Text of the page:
Wolves need enough room and prey, enough of their own estate, to establish their own households, where they and their children can thrive, without bumping elbows with other wolves.
Is it all a 'numbers game'? Well, think about it this way: Your third child deserves to live, grow and some day move out and find her own digs, not get shot because you're at your family quota of two adults and 2 children.
For all these things, wolves need safe corridors bridging their family homes with other lands, other safe, wild habitats, and other wolf neighborhoods, in which to travel, to explore, test their mettle in their own territories, and find that special, genetically-unrelated someone to go through life with in a loving, mutually-supportive marriage.
That, by the way, is not a romanticized, anthropomorphic statement.
Wolves mate for life. They bond with each other, they are affectionate with each other, they protect each other and cooperate with each other. They LOVE each other, just as we love our own spouses. parents, and children.
They show altruism and tenderness, protectiveness and cooperation, just like human families.
They grieve - For weeks - when a pack member is lost.
In many ways, wolf families put human families to shame.
Is that why the very existence of wolves is seen as so threatening by some people?
'Manage' (shoot/trap) wolves 'by the numbers' and you cause disintegration of their most important social support systems, leaving grieving relatives and dependent babies behind; we (often intentionally) widow wolf parents and leave them to try to keep their families alive without help - As for single moms everywhere, it is very hard trying to raise your kids without both parents around.
That's when many resort to less-than-ideal methods, out of desperation to survive and feed the family.
That's when confused and frightened orphans, ill-equipped to survive without the protection and guidance of their wiser elders, can turn into the equivalent of street-gangs or vandals.
They need their families - Just as human children do - to become proper citizens.
Ethical wildlife management isn't just 'by the numbers'. It can't be. Would you would want your own family arbitrarily 'thinned' (lethally) by an outside party, based on nothing but a heartless quota system?
With all their unique qualities, wolves can not be treated like other 'game' animals. Top-tier predators, whose numbers are naturally regulated by the availability and vigor of their prey, don't need redundant management by humans. Wolves, in fact, should NOT be game animals, at all. They are not pests; They are not vermin or infestations.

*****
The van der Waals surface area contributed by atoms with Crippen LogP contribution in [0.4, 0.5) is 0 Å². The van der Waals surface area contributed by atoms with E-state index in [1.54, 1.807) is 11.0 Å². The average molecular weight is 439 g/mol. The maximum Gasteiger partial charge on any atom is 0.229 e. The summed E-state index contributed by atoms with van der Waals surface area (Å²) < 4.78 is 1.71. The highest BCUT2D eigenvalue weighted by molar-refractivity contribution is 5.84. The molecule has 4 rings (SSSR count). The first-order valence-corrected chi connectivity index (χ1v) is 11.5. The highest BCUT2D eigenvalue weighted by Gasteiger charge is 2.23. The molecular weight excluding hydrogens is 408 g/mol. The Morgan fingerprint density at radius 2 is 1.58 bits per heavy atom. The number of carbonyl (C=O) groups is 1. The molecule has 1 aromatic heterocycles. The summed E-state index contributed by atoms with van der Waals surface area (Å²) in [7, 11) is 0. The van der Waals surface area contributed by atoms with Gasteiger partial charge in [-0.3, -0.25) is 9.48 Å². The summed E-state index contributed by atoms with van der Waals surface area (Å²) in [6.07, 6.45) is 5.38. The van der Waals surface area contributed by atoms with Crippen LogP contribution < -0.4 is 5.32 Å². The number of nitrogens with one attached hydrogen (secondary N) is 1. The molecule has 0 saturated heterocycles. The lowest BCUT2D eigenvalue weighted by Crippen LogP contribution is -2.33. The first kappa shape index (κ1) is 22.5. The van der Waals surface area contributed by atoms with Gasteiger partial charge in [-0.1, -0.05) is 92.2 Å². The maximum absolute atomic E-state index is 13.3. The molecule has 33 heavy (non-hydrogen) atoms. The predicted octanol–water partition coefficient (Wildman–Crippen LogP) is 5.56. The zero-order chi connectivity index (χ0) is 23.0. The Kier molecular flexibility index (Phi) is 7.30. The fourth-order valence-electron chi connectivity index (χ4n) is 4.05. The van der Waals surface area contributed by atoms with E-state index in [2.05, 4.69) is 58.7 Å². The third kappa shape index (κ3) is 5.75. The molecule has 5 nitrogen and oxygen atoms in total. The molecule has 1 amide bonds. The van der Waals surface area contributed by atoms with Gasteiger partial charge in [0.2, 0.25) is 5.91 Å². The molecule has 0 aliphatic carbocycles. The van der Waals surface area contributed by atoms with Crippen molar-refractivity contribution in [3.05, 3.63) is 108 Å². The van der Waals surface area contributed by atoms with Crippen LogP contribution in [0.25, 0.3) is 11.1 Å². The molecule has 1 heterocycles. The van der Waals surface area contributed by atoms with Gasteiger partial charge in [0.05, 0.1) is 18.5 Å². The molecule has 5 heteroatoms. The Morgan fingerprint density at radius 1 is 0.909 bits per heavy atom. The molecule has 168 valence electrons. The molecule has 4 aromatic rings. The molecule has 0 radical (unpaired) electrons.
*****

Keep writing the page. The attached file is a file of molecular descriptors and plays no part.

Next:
They are essential and precious keystone/apex species who belong in, evolved with, and invigorate our living wilderness landscape just by being a part of it.
Wolves are, in truth, the original, supreme game and ecosystem managers of the wilderness
State wildlife management should not be about running a feedlot for the benefit of hunters, or ensuring safe and secure cattle-grazing on public lands for privately-owned livestock.
National parks and public lands are to be intact, unmarred oasis's of authentic wilderness, lovingly protected and guarded against meddling or exploitation, for perpetuity.
Wolves and other species keeping a toehold in their rightful places in suitable areas need to be granted the right to BE and exist, as nature intended. Having shaped our herds, our biodiversity, the forests, plains and deserts, rivers and tundras, in the first place, for millenia, it should be obvious that wolves don't just belong - They are needed.
Humans are not owners of the planet - We are fellow citizens in a tapestry of interdependent and interconnected Nations, all working in harmony to keep our precious Earth vital and alive.
But humans seem to be on a giant ego-trip, and we're tipping the balance of everything out of whack, to where the very survival of our planet might be at stake.
It's time for wildlife officials, and wildlife management science, to rise to the demands of integrated, holistic ecosystem management, (not 'game ranch management', not public lands ranching, not pandering to special interests), using our increased understanding of the emotional and psychological needs of the beings we've decided to preside over, to guide us - to create fully biologically diverse, functional and dynamic ecosystems that are allowed to thrive without human meddling.
One final thought: Nature does not NEED us. In fact, we all might benefit from adopting a 'hands-off' management style for our wild and open places. Case in point: The wolves and ecosystems that have rebounded - breathtakingly - after the old Chernobyl nuclear disaster. Here, in that abandoned kingdom, wolves, herds, even endangered species, coexist in a humbling harmony and splendor, with no people attempting to micro-manage things.
Take this message to heart - Nature can function just fine without us. All we have to do is leave her alone, and ALLOW.